Maureen Malcolm, MA, LPCC
Working with people to overcome obstacles and find joy in life is truly important to me. I found my way to the counseling profession after graduating from the University of Colorado at Boulder with a BS in business administration. I was working in a doctor's office as a front office manager and volunteering at a local safe house for women and their children escaping intimate partner violence. This volunteer work allowed me to work closely with clients struggling with many types of issues and to see life from his or her viewpoint. I soon realized I wanted to dedicate my life’s work to improving the well-being of others. I returned to school for an MA in counseling from Regis University, a program approved by the Council for Accreditation of Counseling and Related Educational Programs (CACREP).
At the Regis University counseling lab, I took great pleasure in working with couples, families, and individuals struggling with personal relationships. While there are many difficulties to face in life, they all seem that much harder when people feel alone. When a relationship doesn't function in a healthy and loving way, that loneliness can feel even more pronounced. Rediscovering the happiness within close relationships builds a stable platform on which to experience the rest of life's difficulties and celebrations.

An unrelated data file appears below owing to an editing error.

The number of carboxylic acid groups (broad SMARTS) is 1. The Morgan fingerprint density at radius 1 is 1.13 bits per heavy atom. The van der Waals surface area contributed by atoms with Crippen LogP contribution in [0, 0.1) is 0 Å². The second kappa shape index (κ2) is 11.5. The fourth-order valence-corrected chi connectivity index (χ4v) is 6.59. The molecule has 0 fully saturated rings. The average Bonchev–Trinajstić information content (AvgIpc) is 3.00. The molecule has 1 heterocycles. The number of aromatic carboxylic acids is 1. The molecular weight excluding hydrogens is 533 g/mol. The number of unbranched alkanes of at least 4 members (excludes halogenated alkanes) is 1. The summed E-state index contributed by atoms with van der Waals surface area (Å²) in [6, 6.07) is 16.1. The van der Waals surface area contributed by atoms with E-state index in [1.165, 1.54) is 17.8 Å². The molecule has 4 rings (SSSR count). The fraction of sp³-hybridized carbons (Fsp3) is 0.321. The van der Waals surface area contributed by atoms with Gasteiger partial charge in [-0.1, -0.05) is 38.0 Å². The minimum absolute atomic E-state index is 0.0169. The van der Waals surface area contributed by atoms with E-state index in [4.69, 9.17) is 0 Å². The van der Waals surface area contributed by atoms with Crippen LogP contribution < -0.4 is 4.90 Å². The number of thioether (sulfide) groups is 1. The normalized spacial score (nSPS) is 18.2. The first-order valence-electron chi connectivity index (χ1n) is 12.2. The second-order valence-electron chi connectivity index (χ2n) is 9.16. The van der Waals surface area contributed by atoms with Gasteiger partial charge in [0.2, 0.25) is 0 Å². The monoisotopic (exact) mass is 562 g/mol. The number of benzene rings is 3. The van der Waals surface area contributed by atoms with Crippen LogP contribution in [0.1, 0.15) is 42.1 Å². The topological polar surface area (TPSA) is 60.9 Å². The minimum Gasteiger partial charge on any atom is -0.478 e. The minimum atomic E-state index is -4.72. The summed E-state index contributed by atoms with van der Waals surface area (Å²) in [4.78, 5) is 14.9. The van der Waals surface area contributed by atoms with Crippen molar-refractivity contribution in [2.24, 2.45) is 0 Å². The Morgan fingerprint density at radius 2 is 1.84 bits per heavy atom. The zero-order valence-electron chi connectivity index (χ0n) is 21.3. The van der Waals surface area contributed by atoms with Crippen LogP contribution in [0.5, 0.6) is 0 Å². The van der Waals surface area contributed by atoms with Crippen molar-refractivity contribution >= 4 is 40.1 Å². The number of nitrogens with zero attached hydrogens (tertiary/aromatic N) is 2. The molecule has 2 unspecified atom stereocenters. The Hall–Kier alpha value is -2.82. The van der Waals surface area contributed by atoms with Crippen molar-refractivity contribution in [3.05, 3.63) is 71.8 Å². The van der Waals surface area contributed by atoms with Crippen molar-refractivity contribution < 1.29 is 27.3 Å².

Early in my career, I had the chance to work at Judi's House, a grief center for children and their families. In this position, I practiced in a researched-based grief treatment modality, counseling adults and children 3 years and older. The death of a loved one is extremely difficult, and I developed a deep sense of respect and admiration for those hoping to heal in such a dark time. My work with families continued at Griffith Centers for Children, where I helped people struggling to find balance in their homes and parents wanting to enhance their parenting skills.
Today, working in a private practice environment, I pull from all of my former experiences to support the growth of each of my clients. I have developed a specific interest in issues related to chronic illness. Through my own experience with this type of struggle, I find that high levels of stress can greatly exacerbate physical illnesses. Discovering ways to manage stress and create a calm environment are highly important, and seeing clients find new ways to thrive is extremely rewarding.
As a private practitioner, I approach therapy through a phenomenological lens. This framework tends to include humanism, existentialism, gestalt, narrative, and some cognitive approaches. Instead of searching for a way to analyze my clients, I work to enter my client’s world and understand it. I recognize how difficult it is to begin the therapeutic process and admire the bravery of each and every client who comes through my doors. Please reach out with any questions!